Of budget cuts & cost pressures: 5 lessons in procurement for universities
There’s no denying the vital role the higher education sector plays in the global economy.
Regardless of which country they’re physically located in, what universities do will always have a knock-on effect on the communities they serve; effects that extend well beyond classroom walls. Within the institution, universities don’t just educate millions of students each year – they also employ tens of thousands of staff.
Collectively, both students and staff, through direct and indirect activities, help stimulate the local economy by generating and delivering tax receipts.
But it doesn’t end there.
The university supply chain stretches on much further than that, oftentimes transcending geographical boundaries to reach countries far outside their physical confines. With a dollar value that’s easily in the billions, this supply chain supports GDPs and millions of jobs across a wide range of sectors, providing a buttress of sorts to keep the wheels of industry turning.
This is why how a university spends its budget matters greatly, both to the future of the institution as well as the sectors they work with and wider society.
But heightened government and student expectations, cost pressures and uncertainties in the political and/or policy environments mean university purchasing or procurement offices are operating in a much tougher climate.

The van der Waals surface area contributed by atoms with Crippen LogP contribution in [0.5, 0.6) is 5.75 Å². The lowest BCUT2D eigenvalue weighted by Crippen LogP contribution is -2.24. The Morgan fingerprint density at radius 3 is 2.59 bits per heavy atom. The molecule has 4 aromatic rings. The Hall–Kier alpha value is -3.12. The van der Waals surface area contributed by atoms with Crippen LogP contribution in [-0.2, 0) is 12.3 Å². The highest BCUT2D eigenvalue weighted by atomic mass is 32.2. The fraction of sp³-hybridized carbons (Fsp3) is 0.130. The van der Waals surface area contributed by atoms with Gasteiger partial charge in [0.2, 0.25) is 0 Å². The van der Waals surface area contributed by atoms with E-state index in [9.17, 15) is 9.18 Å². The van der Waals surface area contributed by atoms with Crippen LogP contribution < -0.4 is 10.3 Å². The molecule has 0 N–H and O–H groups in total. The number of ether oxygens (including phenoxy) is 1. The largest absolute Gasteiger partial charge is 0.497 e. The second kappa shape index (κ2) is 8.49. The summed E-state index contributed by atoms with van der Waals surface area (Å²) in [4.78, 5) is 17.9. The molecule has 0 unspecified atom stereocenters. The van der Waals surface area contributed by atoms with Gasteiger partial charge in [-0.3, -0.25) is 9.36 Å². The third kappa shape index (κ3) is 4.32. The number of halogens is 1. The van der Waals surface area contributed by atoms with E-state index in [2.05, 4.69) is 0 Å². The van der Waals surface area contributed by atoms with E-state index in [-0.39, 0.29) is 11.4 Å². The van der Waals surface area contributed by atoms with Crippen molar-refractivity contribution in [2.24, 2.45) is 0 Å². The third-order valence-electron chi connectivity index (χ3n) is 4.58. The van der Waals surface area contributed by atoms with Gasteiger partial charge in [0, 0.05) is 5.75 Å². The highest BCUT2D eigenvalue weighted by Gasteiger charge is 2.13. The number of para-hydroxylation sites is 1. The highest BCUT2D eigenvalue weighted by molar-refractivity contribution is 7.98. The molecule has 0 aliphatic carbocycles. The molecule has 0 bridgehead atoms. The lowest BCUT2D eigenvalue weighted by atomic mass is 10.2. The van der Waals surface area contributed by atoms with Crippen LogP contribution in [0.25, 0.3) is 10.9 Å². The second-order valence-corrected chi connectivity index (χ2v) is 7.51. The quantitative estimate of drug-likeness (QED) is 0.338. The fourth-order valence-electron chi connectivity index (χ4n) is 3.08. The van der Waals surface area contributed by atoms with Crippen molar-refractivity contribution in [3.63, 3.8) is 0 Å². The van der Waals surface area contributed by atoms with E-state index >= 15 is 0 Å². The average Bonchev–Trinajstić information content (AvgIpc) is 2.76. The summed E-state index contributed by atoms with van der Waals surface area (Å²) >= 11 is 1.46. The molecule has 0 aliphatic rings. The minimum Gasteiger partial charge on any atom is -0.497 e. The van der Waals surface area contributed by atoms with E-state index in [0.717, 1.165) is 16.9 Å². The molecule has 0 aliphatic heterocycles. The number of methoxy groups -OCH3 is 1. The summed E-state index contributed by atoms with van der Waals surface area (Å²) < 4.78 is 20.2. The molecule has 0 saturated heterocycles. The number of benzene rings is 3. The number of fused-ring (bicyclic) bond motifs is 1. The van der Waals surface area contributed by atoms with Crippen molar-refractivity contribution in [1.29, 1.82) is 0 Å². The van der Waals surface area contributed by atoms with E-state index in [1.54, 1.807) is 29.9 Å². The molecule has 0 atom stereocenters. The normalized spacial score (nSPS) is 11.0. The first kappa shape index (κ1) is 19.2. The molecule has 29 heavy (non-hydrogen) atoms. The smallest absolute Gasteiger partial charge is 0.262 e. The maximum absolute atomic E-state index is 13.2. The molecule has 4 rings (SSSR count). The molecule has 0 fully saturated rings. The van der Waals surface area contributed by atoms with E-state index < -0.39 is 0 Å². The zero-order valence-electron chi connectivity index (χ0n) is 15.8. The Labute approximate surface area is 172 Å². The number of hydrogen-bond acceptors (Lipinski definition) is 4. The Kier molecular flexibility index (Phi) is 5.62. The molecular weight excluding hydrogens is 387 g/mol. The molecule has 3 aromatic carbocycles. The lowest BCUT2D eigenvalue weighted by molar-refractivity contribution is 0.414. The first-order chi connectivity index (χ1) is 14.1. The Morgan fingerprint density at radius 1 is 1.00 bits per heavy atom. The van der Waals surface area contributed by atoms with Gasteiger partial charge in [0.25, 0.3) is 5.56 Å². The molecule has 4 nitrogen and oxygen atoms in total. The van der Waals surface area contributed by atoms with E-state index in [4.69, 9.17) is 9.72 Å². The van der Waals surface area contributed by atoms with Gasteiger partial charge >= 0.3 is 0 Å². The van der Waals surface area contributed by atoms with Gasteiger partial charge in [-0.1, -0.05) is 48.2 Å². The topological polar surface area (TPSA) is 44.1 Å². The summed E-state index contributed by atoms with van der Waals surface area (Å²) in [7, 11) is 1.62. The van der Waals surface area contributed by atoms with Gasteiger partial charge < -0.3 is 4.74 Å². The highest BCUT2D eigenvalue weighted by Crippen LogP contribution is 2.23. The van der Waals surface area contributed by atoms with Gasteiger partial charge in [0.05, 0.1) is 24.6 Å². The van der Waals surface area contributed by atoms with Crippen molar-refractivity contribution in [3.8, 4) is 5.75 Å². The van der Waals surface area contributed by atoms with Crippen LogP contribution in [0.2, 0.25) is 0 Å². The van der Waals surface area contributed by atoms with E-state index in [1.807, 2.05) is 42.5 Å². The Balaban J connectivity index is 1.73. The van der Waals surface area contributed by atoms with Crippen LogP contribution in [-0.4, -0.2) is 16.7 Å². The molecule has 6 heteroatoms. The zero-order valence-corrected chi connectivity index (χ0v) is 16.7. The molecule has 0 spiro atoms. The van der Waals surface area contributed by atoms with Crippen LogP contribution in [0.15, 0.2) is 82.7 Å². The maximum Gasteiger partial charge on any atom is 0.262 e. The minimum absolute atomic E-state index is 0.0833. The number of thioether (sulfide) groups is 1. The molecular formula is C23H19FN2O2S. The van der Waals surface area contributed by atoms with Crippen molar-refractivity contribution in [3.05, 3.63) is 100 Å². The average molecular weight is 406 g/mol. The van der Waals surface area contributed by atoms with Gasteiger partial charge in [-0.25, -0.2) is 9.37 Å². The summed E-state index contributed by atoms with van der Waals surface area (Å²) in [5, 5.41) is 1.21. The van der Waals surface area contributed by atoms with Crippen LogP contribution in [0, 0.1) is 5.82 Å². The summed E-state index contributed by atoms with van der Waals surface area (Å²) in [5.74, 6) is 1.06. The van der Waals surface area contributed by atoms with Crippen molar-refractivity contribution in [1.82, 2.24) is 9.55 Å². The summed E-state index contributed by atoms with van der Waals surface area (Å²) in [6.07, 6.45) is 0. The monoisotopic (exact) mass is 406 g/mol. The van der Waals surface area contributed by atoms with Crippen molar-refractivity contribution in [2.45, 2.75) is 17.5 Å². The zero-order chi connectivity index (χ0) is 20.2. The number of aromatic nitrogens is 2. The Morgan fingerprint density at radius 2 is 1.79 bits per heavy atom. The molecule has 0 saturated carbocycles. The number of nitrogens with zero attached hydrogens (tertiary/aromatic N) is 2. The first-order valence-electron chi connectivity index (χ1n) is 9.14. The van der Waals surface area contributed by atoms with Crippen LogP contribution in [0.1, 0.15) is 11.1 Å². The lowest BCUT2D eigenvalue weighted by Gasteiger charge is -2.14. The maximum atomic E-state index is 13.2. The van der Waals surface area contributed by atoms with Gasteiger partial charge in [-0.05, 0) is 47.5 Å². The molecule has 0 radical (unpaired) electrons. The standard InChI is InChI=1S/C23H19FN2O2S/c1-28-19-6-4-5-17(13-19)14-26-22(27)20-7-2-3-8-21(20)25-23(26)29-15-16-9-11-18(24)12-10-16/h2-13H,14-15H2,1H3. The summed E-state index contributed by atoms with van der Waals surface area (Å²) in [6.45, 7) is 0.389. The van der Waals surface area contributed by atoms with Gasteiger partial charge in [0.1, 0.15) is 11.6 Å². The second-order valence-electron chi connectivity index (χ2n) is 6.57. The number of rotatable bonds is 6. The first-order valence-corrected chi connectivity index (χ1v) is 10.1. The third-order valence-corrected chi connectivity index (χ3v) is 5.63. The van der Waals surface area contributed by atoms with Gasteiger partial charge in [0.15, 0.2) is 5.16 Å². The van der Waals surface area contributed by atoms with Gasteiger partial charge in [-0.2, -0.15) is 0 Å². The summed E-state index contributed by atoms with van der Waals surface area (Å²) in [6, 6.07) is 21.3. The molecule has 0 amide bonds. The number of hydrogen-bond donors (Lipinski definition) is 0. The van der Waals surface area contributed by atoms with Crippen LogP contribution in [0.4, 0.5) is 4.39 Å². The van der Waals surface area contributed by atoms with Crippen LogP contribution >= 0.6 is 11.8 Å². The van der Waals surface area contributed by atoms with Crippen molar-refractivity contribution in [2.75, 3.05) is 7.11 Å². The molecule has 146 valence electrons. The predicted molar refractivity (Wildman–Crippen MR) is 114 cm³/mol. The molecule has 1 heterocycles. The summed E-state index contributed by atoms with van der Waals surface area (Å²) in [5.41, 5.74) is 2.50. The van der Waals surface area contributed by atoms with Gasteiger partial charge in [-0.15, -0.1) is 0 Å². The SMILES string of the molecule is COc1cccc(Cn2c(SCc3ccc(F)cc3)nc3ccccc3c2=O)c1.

Universities want to ensure effective use of their resources and that their procurement decisions are long-term and strategic rather than short-term and tactical. Their budget decisions must deliver value to both their clients and themselves, in a manner that ensures that more than just preserving their key assets, they are also enhancing and growing them.
To help university procurement teams operate effectively in today’s dynamic environments, U2B has compiled five lessons/tips from the experts:
1) Know your market
Whether it’s about selecting a contractor for refurbishment works on an old student accommodation building or improving pastoral care services, it’s important to understand the market forces that are and will contribute to that decision.
University of Chester Procurement Manager Tina Yu says market awareness helps universities better understand organisational priorities and identify opportunities that can add value.
“Understand how forces impact short, medium and long-term strategies, how these translate into key projects and milestones and how these will be measured,” she says in Supply Management.
“Gather and analyse management information to make informed decisions. Review, scope and future proof requirements through output specifications.”
2) Optimise through collaboration
Partnerships can reduce inefficiencies in an otherwise bureaucratic procurement process.
It also fosters knowledge-sharing and communication, and sparks ideas for more collaborative opportunities, whether for discounted ‘group buy’ investments; for research and development in new and novel technologies; or to answer the need to scale.